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Title: Civil society as a conflictual sphere in post-liberalization Tanzania : the roles of NGOs and trade unions
Author: McQuinn, Mark
Awarding Body: SOAS, University of London
Current Institution: SOAS, University of London
Date of Award: 2011
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This research examines, through a Gramscian perspective, the reconfiguration of civil society in post-liberalization Tanzania, centring on the rationale for the marginalization of trade unions. The liberalization of the Tanzanian economy, which started from the latter half of the 1980s, and was accompanied by a move to multiparty liberal democracy during the 1990s, has led to conflicts in the sphere of civil society. Since liberalization, influential multilateral and bilateral donors have driven the state to reconstitute civil society as an independent variable, based on a de Tocquevillian vision, whereby a wide variety of freely-formed organizations take part in national policy-making processes in a consensual way, to indicate their views and needs to the state. This requires the state to accept and accommodate a plurality of ideas, thereby, avoiding dominance by a small number of well-organized groups of citizens. However, the donors have supported the rise to prominence of a few urban-based non-governmental organizations (composed of well-educated professionals) versed in the hegemonic discourse, which revolves around the concepts of partnership, participation and ownership. In contrast, trade unions have been marginalized by the donors and the state, as they are regarded as a threat to neo-liberal hegemony in Tanzania, since they have engaged in a war of position, by organizing a small number of industrial actions and rhetorically challenging the state"s treatment of the workforce. In responding to their marginalization, trade unions are hampered by two substantive problems: an ideological vacuum concerning perceptions of their role within the sphere of civil society in the post-liberalization period and structural constraints caused by lack of finance, falling membership and poor facilities. By using a Gramscian framework to analyse the position of trade unions in post-liberalization Tanzania, it is possible to understand how the integral state has maintained hegemony through the combined use of moral and intellectual leadership and coercive legal-bureaucratic means. Thus, the use of a Gramscian analysis provides a considerable amount of explanatory power concerning the ways in which associational life is integrated into national policy-making processes in post-liberalization Tanzania, and allows the weaknesses in the prevailing liberal conception, with its de Tocquevillian ideological roots, to be clearly seen.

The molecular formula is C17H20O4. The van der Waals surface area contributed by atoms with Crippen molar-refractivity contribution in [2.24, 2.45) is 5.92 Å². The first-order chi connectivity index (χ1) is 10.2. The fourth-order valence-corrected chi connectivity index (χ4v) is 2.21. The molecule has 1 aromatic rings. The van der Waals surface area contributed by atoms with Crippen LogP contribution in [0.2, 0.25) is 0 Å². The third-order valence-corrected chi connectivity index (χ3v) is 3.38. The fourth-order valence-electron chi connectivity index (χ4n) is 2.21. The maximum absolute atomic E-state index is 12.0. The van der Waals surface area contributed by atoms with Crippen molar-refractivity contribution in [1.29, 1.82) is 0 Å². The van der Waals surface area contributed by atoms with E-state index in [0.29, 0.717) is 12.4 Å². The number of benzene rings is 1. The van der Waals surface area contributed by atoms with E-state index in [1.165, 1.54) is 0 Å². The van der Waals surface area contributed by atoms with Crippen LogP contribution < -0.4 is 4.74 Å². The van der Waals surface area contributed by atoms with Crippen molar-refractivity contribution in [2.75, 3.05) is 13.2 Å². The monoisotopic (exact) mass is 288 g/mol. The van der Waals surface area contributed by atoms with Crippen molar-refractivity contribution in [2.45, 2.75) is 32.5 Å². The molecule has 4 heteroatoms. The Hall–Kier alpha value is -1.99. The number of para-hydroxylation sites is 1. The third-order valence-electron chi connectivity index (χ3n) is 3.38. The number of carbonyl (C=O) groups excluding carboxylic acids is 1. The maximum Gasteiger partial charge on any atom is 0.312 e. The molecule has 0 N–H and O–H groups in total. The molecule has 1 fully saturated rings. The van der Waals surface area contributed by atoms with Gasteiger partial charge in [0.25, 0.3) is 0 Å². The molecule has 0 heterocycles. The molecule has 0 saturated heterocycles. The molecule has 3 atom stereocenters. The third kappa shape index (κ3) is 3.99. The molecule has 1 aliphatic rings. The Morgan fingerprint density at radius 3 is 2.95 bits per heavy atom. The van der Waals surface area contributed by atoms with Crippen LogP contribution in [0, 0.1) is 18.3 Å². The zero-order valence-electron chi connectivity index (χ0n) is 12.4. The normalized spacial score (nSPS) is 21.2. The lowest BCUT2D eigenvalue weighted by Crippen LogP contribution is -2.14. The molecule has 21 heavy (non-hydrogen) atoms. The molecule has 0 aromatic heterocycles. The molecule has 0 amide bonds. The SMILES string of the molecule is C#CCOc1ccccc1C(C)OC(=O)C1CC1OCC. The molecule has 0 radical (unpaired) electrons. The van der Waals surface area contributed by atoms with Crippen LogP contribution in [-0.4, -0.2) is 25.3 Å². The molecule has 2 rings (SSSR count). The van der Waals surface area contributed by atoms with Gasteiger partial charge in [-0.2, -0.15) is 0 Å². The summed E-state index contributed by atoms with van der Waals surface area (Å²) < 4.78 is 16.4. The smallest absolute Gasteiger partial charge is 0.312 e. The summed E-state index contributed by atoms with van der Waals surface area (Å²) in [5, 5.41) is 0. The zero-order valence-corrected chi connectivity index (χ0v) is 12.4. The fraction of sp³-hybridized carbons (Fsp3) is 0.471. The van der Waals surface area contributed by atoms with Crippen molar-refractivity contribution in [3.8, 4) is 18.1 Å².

Supervisor: Not available Sponsor: Not available
Qualification Name: Thesis (Ph.D.) Qualification Level: Doctoral